Manilkara zapota
Common Name: sapodilla 
Type: Tree
Family: Sapotaceae
Native Range: Central America, Colombia, Mexico
Zone: 10 to 11
Height: 30.00 to 60.00 feet
Spread: 20.00 to 40.00 feet
Bloom Time: April to May
Bloom Description: Pinkish-white
Sun: Full sun to part shade
Water: Medium
Maintenance: Medium
Suggested Use: Shade Tree, Naturalize
Flower: Showy
Leaf: Evergreen
Fruit: Showy
Other: Winter Interest


Winter hardy to USDA Zones 10-11 where is easily grown in moist, fertile, humus-rich, well-drained soils in full sun to part shade. Good drought tolerance once established. Plants are intolerant of frost.

Noteworthy Characteristics

Manilkara zapota, commonly called chicle or sapodilla, is a slender, slow-growing, pyramidal evergreen tree that is native from southern Mexico to Costa Rica. It typically grows to 30-60' tall in cultivation, but may reach 100' tall in forested areas of its native habitat. Trees often develop more open-rounded crowns as they mature. This tree is noted for its edible fruits (reminiscent of candied pear), chicle (latex from which chewing gum is made) and durable wood (timbers, railroad ties, tool handles). Stiff glossy evergreen leaves (to 5" long) appear in spiral clusters at the branch ends. Small, bell-like, pinkish-white flowers bloom in the leaf axils in spring, but sometimes will appear throughout the year. Flowers are followed by rough-skinned, conical to oval fruits (to 2-4" wide). Ripe fruits are tan-brown in color with a sweet edible pulp. In south Florida, fruits typically appear from May to September.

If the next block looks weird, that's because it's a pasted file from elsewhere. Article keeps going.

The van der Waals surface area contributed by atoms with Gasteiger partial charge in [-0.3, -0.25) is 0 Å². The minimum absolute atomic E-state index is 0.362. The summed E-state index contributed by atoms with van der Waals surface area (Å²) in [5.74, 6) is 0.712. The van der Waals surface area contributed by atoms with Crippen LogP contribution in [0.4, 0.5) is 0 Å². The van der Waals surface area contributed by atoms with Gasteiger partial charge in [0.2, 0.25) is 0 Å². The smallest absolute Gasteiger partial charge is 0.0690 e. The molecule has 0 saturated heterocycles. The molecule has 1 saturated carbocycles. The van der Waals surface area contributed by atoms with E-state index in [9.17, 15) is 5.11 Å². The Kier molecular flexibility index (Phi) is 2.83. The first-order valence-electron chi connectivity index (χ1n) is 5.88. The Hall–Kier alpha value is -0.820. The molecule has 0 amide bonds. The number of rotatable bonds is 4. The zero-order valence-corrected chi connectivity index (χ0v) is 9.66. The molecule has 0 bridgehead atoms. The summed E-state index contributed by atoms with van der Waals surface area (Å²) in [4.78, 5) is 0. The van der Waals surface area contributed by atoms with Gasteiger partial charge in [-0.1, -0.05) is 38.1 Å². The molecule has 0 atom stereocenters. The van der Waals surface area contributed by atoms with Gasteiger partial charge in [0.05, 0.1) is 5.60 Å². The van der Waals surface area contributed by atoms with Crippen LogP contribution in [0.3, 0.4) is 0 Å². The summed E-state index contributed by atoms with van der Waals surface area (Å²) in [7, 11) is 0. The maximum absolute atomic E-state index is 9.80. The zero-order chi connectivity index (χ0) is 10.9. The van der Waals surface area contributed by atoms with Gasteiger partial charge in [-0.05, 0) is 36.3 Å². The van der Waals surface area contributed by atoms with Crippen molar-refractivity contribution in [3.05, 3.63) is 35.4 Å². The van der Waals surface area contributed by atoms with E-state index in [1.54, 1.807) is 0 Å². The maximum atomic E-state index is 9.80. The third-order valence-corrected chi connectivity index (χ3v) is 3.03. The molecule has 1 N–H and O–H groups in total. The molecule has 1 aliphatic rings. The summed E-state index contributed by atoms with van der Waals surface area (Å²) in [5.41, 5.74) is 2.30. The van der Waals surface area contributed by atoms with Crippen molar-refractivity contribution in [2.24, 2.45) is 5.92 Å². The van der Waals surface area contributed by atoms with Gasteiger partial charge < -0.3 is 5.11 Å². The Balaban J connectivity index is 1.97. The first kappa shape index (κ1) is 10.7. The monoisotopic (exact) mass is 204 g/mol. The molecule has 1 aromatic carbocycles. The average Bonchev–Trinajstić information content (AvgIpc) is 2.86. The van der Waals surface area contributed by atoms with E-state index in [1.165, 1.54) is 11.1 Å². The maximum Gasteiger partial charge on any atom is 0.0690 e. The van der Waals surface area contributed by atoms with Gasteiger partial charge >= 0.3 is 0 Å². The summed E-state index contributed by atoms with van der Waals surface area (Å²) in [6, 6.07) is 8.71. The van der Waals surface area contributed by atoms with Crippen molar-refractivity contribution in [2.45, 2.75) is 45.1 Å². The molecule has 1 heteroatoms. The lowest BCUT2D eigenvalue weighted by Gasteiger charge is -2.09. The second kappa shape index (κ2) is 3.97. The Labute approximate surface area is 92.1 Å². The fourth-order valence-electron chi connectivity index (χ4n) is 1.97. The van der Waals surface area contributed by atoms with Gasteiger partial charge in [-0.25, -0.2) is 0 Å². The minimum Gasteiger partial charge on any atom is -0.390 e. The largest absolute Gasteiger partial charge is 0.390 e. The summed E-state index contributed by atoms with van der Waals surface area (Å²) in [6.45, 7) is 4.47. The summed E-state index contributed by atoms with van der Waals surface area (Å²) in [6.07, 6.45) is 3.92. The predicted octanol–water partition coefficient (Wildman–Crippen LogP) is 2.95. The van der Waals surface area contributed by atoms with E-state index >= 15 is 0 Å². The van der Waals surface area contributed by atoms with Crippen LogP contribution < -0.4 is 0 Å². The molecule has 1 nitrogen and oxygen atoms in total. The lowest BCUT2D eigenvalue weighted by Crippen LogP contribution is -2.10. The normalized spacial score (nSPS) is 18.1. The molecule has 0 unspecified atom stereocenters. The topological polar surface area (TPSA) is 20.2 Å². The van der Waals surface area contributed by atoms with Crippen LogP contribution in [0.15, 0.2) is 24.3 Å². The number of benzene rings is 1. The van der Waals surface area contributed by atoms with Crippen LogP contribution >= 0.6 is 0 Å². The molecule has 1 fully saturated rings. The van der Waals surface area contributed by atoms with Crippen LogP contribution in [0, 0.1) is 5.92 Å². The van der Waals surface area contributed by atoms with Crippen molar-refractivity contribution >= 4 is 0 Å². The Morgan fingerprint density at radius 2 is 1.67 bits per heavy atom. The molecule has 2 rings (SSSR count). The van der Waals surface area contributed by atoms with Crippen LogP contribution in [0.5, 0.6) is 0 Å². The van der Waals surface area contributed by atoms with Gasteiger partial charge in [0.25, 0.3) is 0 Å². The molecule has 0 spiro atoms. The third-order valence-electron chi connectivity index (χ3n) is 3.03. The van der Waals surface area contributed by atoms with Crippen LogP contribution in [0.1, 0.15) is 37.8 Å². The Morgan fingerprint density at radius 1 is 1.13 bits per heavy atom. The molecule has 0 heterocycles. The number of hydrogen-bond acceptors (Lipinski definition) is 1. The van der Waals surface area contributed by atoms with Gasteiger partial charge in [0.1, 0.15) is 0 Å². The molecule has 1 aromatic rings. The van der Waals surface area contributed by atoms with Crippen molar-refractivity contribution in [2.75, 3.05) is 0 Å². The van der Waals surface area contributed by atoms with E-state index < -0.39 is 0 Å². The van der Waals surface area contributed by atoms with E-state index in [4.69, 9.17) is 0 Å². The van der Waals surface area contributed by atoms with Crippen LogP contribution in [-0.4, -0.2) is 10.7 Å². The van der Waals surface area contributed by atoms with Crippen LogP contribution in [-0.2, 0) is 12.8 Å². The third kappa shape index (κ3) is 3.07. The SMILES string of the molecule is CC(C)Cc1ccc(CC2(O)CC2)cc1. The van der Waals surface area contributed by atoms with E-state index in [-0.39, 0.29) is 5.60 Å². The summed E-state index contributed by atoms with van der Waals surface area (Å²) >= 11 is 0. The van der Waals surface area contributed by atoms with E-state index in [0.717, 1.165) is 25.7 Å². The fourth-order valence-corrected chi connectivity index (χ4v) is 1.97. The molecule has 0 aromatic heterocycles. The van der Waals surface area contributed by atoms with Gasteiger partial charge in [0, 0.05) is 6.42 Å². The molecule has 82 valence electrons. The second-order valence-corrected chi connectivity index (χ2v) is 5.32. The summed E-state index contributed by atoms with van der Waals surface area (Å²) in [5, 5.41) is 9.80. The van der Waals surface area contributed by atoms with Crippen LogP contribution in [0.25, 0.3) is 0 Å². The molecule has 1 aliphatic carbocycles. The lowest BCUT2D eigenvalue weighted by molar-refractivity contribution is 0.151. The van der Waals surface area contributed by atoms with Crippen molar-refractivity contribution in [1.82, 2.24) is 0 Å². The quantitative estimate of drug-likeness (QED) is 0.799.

Genus name comes from Malabar (South Indian) vernacular name cited by van Rheede in 1683.

Specific epithet is from a South American name.


No serious insect or disease problems. In South Florida, this tree has naturalized in some areas to the detriment of native species (listed as invasive by the Florida Exotic Plant Council).


Ornamental landscape tree. Shade tree. Also grown for harvest of chicle and/or fruit.